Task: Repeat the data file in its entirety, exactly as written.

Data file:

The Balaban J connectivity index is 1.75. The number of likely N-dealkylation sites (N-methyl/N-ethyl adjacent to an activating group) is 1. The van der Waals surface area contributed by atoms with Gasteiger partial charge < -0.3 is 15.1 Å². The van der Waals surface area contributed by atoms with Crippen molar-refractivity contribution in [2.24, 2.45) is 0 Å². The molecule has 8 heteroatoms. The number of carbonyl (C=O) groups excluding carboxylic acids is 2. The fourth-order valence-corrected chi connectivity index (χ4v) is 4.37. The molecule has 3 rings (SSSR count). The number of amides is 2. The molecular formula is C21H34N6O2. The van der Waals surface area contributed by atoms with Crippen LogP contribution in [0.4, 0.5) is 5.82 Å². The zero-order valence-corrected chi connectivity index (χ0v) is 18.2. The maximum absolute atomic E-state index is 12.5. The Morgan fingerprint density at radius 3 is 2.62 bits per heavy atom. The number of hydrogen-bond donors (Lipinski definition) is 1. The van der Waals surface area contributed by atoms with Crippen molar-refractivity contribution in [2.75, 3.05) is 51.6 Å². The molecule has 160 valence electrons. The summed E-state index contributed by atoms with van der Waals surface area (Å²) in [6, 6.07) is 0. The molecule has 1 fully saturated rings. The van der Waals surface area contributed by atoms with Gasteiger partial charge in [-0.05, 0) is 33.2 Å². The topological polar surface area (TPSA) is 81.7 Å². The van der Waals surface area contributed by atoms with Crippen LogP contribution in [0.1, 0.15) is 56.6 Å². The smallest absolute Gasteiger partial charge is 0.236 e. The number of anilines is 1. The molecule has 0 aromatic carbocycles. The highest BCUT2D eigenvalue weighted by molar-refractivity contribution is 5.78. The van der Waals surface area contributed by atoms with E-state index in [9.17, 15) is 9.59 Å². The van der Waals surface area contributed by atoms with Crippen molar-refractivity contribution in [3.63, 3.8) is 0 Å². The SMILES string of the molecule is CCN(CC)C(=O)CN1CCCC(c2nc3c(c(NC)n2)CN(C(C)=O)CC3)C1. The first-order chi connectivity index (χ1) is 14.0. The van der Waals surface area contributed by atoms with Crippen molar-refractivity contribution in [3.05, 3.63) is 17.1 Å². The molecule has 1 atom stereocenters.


The Balaban J connectivity index is 1.75. The number of likely N-dealkylation sites (N-methyl/N-ethyl adjacent to an activating group) is 1. The van der Waals surface area contributed by atoms with Gasteiger partial charge < -0.3 is 15.1 Å². The van der Waals surface area contributed by atoms with Crippen molar-refractivity contribution in [2.24, 2.45) is 0 Å². The molecule has 8 heteroatoms. The number of carbonyl (C=O) groups excluding carboxylic acids is 2. The fourth-order valence-corrected chi connectivity index (χ4v) is 4.37. The molecule has 3 rings (SSSR count). The number of amides is 2. The molecular formula is C21H34N6O2. The van der Waals surface area contributed by atoms with Crippen LogP contribution in [0.4, 0.5) is 5.82 Å². The zero-order valence-corrected chi connectivity index (χ0v) is 18.2. The maximum absolute atomic E-state index is 12.5. The Morgan fingerprint density at radius 3 is 2.62 bits per heavy atom. The number of hydrogen-bond donors (Lipinski definition) is 1. The van der Waals surface area contributed by atoms with Crippen molar-refractivity contribution in [2.75, 3.05) is 51.6 Å². The molecule has 160 valence electrons. The summed E-state index contributed by atoms with van der Waals surface area (Å²) in [6, 6.07) is 0. The molecule has 1 fully saturated rings. The van der Waals surface area contributed by atoms with Gasteiger partial charge in [-0.05, 0) is 33.2 Å². The topological polar surface area (TPSA) is 81.7 Å². The van der Waals surface area contributed by atoms with Crippen LogP contribution in [0.1, 0.15) is 56.6 Å². The smallest absolute Gasteiger partial charge is 0.236 e. The number of anilines is 1. The molecule has 0 aromatic carbocycles. The highest BCUT2D eigenvalue weighted by molar-refractivity contribution is 5.78. The van der Waals surface area contributed by atoms with E-state index in [9.17, 15) is 9.59 Å². The van der Waals surface area contributed by atoms with Crippen molar-refractivity contribution in [3.63, 3.8) is 0 Å². The SMILES string of the molecule is CCN(CC)C(=O)CN1CCCC(c2nc3c(c(NC)n2)CN(C(C)=O)CC3)C1. The first-order chi connectivity index (χ1) is 14.0. The van der Waals surface area contributed by atoms with Crippen molar-refractivity contribution in [3.05, 3.63) is 17.1 Å². The molecule has 1 atom stereocenters.